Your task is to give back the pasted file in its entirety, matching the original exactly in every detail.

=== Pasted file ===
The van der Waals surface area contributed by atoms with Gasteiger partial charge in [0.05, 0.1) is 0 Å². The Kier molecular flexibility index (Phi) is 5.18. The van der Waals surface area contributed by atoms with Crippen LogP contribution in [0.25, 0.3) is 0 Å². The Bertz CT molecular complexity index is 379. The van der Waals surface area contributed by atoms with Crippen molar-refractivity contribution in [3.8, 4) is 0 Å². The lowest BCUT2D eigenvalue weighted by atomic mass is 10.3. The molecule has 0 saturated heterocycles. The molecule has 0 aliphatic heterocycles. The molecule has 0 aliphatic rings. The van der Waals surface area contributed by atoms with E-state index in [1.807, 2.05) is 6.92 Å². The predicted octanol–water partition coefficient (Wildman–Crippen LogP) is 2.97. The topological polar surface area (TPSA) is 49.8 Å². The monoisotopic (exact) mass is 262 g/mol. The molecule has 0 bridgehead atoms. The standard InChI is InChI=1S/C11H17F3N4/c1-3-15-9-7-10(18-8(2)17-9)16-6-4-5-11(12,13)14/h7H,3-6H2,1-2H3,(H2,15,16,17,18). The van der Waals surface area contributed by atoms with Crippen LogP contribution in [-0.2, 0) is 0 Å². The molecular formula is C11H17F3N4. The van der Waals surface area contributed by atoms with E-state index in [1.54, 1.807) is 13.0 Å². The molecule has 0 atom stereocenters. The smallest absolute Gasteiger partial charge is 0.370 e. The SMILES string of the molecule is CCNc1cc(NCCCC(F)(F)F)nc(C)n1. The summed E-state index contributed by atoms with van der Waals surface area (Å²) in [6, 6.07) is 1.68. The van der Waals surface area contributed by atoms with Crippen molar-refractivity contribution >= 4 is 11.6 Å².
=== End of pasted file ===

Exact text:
The van der Waals surface area contributed by atoms with Gasteiger partial charge in [0.05, 0.1) is 0 Å². The Kier molecular flexibility index (Phi) is 5.18. The van der Waals surface area contributed by atoms with Crippen LogP contribution in [0.25, 0.3) is 0 Å². The Bertz CT molecular complexity index is 379. The van der Waals surface area contributed by atoms with Crippen molar-refractivity contribution in [3.8, 4) is 0 Å². The lowest BCUT2D eigenvalue weighted by atomic mass is 10.3. The molecule has 0 saturated heterocycles. The molecule has 0 aliphatic heterocycles. The molecule has 0 aliphatic rings. The van der Waals surface area contributed by atoms with E-state index in [1.807, 2.05) is 6.92 Å². The predicted octanol–water partition coefficient (Wildman–Crippen LogP) is 2.97. The topological polar surface area (TPSA) is 49.8 Å². The monoisotopic (exact) mass is 262 g/mol. The molecule has 0 bridgehead atoms. The standard InChI is InChI=1S/C11H17F3N4/c1-3-15-9-7-10(18-8(2)17-9)16-6-4-5-11(12,13)14/h7H,3-6H2,1-2H3,(H2,15,16,17,18). The van der Waals surface area contributed by atoms with Crippen LogP contribution in [-0.2, 0) is 0 Å². The molecular formula is C11H17F3N4. The van der Waals surface area contributed by atoms with E-state index in [1.54, 1.807) is 13.0 Å². The molecule has 0 atom stereocenters. The smallest absolute Gasteiger partial charge is 0.370 e. The SMILES string of the molecule is CCNc1cc(NCCCC(F)(F)F)nc(C)n1. The summed E-state index contributed by atoms with van der Waals surface area (Å²) in [6, 6.07) is 1.68. The van der Waals surface area contributed by atoms with Crippen molar-refractivity contribution >= 4 is 11.6 Å².